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These millionaires want to tax the rich, and they're lobbying working-class voters

Erica Payne, founder of Patriotic Millionaires, offers a crash course on economic inequality to residents of Whiteville, N.C. The group wants working-class voters to lobby Congress on raising the minimum wage and taxing the rich.
Jennifer Ludden
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NPR
Erica Payne, founder of Patriotic Millionaires, offers a crash course on economic inequality to residents of Whiteville, N.C. The group wants working-class voters to lobby Congress on raising the minimum wage and taxing the rich.

Late last year, people in tiny Whiteville, N.C., were recruited to weekly meetings with a group they'd never heard of. They got cold calls, flyers in the mail and in-person pitches at the local Pecan Harvest Festival. Did they want to come talk about the economy with Patriotic Millionaires?

That was intriguing enough to some.

"My first thought of it was, really? They care about Columbus County? Cause nobody cares about Columbus County like that," says April Thomas, who has three children and works at a vape and tobacco shop.

Others showed up for the freebies: door prizes, dinner and $50.

Over a month of meetings, dozens of residents got a crash course on inequality and learned why this group of rich people wants to pay higher taxes and raise the minimum wage.

The nonprofit Patriotic Millionaires has lobbied Congress to make changes for more than a decade. Its members see inequality as a danger — they worry big money is corrupting politics and driving civil unrest. But they haven't had much success. President Donald Trump's 2017 tax cuts largely benefited the wealthy, and even when Democrats controlled the Senate in 2021, they failed to pass a bill to raise the minimum wage.

"We hit a wall," says Erica Payne, the group's founder. "We have hammered them on both sides of the aisle for 12 years, OK. It's time to go to the people who hand them their power."

Enter Whiteville, population less than 5,000. It's in a swing state where the minimum wage is still $7.25 an hour, the same as the federal rate, which hasn't been raised since 2009. The state has even barred cities from boosting their own minimums.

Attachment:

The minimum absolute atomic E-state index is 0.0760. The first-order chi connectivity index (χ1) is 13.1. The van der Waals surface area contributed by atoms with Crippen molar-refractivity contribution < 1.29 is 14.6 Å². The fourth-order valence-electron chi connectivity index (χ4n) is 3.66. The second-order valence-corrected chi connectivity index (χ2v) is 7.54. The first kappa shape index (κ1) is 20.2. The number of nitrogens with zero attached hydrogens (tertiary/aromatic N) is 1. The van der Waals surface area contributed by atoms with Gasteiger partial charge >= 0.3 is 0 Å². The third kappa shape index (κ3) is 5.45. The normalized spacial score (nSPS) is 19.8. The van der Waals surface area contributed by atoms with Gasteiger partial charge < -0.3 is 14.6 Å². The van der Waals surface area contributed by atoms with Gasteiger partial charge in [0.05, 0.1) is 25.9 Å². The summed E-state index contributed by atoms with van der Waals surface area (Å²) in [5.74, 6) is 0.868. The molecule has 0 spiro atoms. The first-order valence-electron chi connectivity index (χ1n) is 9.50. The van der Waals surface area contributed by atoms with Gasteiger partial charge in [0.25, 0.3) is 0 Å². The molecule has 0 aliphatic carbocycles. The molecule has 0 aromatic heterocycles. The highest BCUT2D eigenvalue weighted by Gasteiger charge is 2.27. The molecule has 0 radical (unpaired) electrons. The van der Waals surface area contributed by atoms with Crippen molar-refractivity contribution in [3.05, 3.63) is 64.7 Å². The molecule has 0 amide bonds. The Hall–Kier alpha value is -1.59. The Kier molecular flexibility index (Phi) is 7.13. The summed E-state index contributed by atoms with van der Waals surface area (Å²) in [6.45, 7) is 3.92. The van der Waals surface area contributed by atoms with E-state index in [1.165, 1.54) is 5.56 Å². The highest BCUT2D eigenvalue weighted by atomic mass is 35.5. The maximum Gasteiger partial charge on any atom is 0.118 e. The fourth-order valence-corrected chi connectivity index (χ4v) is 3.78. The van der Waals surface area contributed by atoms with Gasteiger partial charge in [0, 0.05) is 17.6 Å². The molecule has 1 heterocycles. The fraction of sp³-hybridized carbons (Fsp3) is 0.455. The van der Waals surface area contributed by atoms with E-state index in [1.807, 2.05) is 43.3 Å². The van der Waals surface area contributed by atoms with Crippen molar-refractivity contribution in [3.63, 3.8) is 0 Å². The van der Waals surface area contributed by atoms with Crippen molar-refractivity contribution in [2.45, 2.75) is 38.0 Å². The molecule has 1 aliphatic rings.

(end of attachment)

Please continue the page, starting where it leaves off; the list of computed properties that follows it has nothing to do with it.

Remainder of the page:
Payne notes that low-wage workers make up more than 40% of the labor force. "They are the most powerful people in the United States of America, if only they realized it," she says.

Meetings in Whiteville started up again this spring. It's the pilot for an expanding push to attract more people to the cause. Patriotic Millionaires will hold gatherings soon in Wisconsin and Pennsylvania and recently offered some online.

Free dinner with a crash course on widening inequality

Many people blame themselves for their financial struggles, says Cat Hadley, who directs Patriotic Millionaires' state programs. She says the group's meetings aim to pull back the curtain and show the larger forces at work that drive inequality.
Jennifer Ludden / NPR
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NPR
Many people blame themselves for their financial struggles, says Cat Hadley, who directs Patriotic Millionaires' state programs. She says the group's meetings aim to pull back the curtain and show the larger forces at work that drive inequality.

One afternoon in May, nearly 60 Whiteville residents trickle in to a conference room gussied up in red, white and blue. At the door there are introductions for newcomers and hugs for some regulars. This county voted overwhelmingly for President Trump in 2020, but those who show up are Republicans, Democrats and independents. They are Black and white, old and young, from seniors with walkers to people with toddlers on laps.